Poetry Challenge Week Four: Blackout Poems

 It’s week FOUR of the Weekly Poetry Challenge, and this week is all about blackout poems! A blackout poem is created by taking a block of text—like from a newspaper, magazine, or book—and “blacking out” everything except the words you want. Here’s a blackout poem I wrote: Created using the book MAKE BLACKOUT POETRY by John Carroll Read some black out poems! Here are some blackout poems by author Austin Kleon . Examples of student-created blackout poems . Check out this Pinterest board for more examples. Write a black out poem! When creating your blackout poem, you may to start with a pencil and circle or block around the words you want to keep for your poem. Then, once you’re happy with your poem use a sharpie to black out everything you don’t want. Blackout poetry is a great visual, but you can also type out your poem when you’re done to make it easier to read. Need a little help? Here’s a video by Austin Kleon on how he makes blackout poetry. If you or your kids write blackout poem

Picture Book Pair for Sharing Love and Friendship

 Picture book pair posts are about showing how books with similar themes can open up a world of discussion possibilities, and those discussions are great ways to connect with your children or students. It can be fascinating to see how different authors and illustrators approach different topics and themes. Pairing books with similar themes during story time will help children learn that everyone sees and experiences the world a little differently, and it's good to see other people's perspectives.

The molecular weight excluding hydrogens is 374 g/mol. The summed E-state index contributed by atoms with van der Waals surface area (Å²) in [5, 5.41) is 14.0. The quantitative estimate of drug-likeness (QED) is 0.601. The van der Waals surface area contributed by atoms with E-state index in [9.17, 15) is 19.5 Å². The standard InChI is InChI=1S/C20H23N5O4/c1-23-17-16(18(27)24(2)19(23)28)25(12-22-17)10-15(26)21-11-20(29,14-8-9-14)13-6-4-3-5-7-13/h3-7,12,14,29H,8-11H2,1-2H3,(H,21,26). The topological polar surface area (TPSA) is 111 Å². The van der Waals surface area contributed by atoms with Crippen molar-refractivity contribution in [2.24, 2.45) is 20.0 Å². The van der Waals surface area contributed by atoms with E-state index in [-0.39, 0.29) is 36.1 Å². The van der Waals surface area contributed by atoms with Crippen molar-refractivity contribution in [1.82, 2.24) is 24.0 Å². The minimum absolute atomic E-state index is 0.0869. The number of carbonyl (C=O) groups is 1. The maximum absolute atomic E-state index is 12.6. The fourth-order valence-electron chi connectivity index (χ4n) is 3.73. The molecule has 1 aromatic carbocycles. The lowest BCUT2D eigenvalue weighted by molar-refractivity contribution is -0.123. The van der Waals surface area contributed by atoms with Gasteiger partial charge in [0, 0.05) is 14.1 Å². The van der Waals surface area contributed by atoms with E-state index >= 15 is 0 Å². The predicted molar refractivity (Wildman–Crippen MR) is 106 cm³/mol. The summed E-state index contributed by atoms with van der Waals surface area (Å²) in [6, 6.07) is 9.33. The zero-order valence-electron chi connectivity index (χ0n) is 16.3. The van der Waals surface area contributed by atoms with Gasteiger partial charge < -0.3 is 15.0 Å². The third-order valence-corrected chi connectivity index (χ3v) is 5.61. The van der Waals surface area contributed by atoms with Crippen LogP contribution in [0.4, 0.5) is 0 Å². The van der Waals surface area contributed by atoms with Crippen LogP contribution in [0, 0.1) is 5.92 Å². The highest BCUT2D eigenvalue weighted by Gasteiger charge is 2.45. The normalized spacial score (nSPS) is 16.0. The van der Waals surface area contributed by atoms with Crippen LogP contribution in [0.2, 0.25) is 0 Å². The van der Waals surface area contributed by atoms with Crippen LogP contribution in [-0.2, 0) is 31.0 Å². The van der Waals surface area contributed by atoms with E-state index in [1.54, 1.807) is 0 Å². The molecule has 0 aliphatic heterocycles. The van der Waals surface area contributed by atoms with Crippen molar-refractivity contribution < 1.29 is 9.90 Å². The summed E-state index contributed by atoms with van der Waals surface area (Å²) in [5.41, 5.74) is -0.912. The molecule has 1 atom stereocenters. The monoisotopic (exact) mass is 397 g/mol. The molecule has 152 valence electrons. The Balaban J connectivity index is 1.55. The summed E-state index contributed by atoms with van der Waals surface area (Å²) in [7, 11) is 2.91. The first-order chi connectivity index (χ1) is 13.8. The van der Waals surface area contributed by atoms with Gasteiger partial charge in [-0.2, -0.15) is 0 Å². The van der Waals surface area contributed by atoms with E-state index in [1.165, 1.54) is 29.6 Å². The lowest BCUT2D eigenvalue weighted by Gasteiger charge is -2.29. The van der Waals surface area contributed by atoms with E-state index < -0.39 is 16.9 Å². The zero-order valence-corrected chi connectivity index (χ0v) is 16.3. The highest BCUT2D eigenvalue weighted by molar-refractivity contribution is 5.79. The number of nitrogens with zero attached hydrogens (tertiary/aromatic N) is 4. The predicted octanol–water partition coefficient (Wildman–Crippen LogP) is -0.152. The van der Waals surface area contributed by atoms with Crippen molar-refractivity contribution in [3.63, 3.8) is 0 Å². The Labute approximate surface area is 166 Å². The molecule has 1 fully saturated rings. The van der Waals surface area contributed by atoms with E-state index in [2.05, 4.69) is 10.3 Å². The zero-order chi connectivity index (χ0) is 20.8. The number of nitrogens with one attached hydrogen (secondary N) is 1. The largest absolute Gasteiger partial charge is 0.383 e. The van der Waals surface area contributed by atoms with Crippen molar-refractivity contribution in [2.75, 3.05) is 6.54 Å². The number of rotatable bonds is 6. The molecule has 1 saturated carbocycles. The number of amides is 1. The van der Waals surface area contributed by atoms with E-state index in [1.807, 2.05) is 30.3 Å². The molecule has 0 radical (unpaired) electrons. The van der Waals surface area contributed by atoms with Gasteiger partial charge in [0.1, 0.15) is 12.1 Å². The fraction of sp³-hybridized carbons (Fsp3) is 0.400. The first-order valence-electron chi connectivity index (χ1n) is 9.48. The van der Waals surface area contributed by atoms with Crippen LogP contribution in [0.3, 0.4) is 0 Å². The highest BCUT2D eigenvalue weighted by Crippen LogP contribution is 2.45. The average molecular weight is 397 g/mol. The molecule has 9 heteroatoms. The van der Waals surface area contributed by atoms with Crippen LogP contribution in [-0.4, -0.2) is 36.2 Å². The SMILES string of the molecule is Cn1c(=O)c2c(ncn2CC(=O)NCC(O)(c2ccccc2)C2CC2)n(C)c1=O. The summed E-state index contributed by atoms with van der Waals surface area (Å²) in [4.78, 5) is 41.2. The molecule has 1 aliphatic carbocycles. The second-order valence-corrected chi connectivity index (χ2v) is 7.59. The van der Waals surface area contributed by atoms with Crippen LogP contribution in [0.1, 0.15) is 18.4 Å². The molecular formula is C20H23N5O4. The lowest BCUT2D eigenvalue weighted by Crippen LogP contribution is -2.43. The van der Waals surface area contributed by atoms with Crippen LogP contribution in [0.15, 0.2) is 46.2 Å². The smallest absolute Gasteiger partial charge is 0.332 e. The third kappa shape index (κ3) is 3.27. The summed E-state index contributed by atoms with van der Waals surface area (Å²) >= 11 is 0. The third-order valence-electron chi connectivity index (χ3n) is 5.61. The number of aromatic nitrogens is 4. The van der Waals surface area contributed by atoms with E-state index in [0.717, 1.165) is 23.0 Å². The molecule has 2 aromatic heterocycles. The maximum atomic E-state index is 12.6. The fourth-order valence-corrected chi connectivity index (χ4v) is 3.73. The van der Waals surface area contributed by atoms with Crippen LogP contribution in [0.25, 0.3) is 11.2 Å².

Today is Valentine’s Day, and that has everyone talking about love! But not just romantic love. The love of friends and family is a big topic too! Yes, this time of year love is a hot topic, but it’s a good topic to read and talk about all year long. So today we’d like to share two lovely books with a theme of love between friends. But love isn’t the only thing these two books have in common. They also both feature bears!

In Love is in the Little Things by Stella J. Jones, illustrated by Jane Massey, love is in all the little things two friends do and share together. This is a charming “slice of life” story featuring a little girl and her best friend, who happens to be a big, lovable bear.

In Love is in the Bear by Judith Henderson, illustrated by Nahid Kazemi, Bear and Bird plan to sing a duet in the opera together. Bear doesn’t get the part, but Bird assures him that they are still a duet with or without a stage. It’s a sweet story about an unlikely friendship that stays true through thick and thin.

Read: Love is in the Little Things and Love is in the Bear

Discuss:

  • How are these two stories similar? How are they different?

  • In each of these books, what are some ways the friends show their love for each other?

  • Each of these books features a bear character. In what ways are the two bears alike?

  • Think of a special friend in your life. How do you show your friend that you care about him or her?

  • List some “little things” that show how someone loves you.

Do:

  • Make a card or write a note to a special friend in your life. Send it through the mail as a special surprise.

  • Imagine that your best friend is a bear, and draw the two of you together doing a favorite activity. Here’s a tutorial for how to draw a simple bear if you need some help.

  • Are you musical? Take a cue from Love is in the Bear and sing a duet with a friend!

  • Be a friend to someone you don’t know well by showing love to them in some small way. Maybe you’ll make a new friend!

For more ideas on sharing love this season and throughout the year, check out these past posts:

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